Tuesday, January 2, 2007

The faiths of the Founding Fathers

The Evangelical Outpost reviews a book about the religious beliefs of the founders of our political system. Few of them were orthodox Christians. None of them were atheists.
...Countless arguments are centered on claims that the founders were either God-fearing Christians or Deistically-inclined secularists. But while historical documents are often mined for justifying quotes, few people bother to muster historical evidence to shore up their claims.

In his new book, The Faiths of the Founding Fathers, historian David Holmes fills that void by providing a useful methodology for examining the relevant evidence. Holmes outlines four areas that can help us laymen determine whether the founding father was a Deist, an orthodox Christian, or somewhere in between:
  1. Examine the actions of the founding father in the area of religion (e.g., Did they attend church regularly?).
  2. Examine the participation of the founding father in a church's ordinances or sacraments (e.g., Did they have their children baptized? Did they take Holy Communion?).
  3. Comparison of inactivity versus activity in regards to religious involvement.
  4. Examine the religious language used by the founding father.
Using these criteria, Holmes claims that the religious beliefs of the founding fathers can be broadly classified as:
Non-Christian Deists: Deists who rejected all sacraments and rarely attended church services.
Deistic Christians/Unitarians: Held Deistic beliefs, attended church regularly, but rejected the Lord's Supper and confirmation.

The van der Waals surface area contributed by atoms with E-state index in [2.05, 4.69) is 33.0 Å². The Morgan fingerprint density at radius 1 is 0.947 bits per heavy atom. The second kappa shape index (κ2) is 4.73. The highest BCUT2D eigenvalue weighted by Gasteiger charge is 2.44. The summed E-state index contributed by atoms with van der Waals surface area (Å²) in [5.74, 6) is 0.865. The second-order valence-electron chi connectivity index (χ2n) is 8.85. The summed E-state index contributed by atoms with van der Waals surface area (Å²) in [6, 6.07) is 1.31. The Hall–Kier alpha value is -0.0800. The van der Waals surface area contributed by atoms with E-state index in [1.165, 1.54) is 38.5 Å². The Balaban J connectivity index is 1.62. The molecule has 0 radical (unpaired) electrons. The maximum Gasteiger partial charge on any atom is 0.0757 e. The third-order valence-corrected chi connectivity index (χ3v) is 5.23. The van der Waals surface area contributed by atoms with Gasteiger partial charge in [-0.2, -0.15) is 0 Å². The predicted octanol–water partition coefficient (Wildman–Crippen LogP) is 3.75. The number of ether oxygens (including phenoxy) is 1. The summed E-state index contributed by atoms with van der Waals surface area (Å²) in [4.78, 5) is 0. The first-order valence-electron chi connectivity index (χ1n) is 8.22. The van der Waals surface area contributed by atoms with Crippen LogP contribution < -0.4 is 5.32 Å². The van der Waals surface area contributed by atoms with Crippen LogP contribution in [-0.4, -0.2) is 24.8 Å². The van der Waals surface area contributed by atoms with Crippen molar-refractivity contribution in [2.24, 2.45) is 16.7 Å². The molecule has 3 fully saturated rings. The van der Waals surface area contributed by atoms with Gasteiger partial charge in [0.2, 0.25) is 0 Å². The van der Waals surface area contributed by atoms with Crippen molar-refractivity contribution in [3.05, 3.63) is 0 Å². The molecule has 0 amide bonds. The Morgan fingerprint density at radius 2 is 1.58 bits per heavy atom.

Orthodox Christians: Accepted orthodox Christian beliefs, attended church regularly, participated in the sacraments and ordinances. [...]
 Applied to [the] founding fathers, the list could be roughly delineated as:
  • Non-Christian Deists: Thomas Paine, Ethan Allen
  • Deistic Christians/Unitarians: Ben Franklin, George Washington, John Adams, Thomas Jefferson, James Madison, James Monroe
  • Orthodox Christians: Patrick Henry, Samuel Adams, John Jay, Elias Boudinot, John Witherspoon
[...] While we Christians can claim few founding fathers as fellow believers, the atheistic secularist can claim none. Not one of the significant leaders was an atheist, much less subscribed to the modern idea of secularism. Most appear to have been held to the classic “five points of Deism”:
  1. There is a God.
  2. He ought to be worshiped.
  3. Virtue is the principle element in this worship.
  4. Humans should repent of their sins.
  5. There is life after death, where the evil will be punished and the good rewarded.
The views of the Deistically-inclined founding fathers would have been as repugnant to the modern secularist as those of the “Christian Right.”....
the evangelical outpost: Founding Believers: Examining the Faiths of the Founding Fathers

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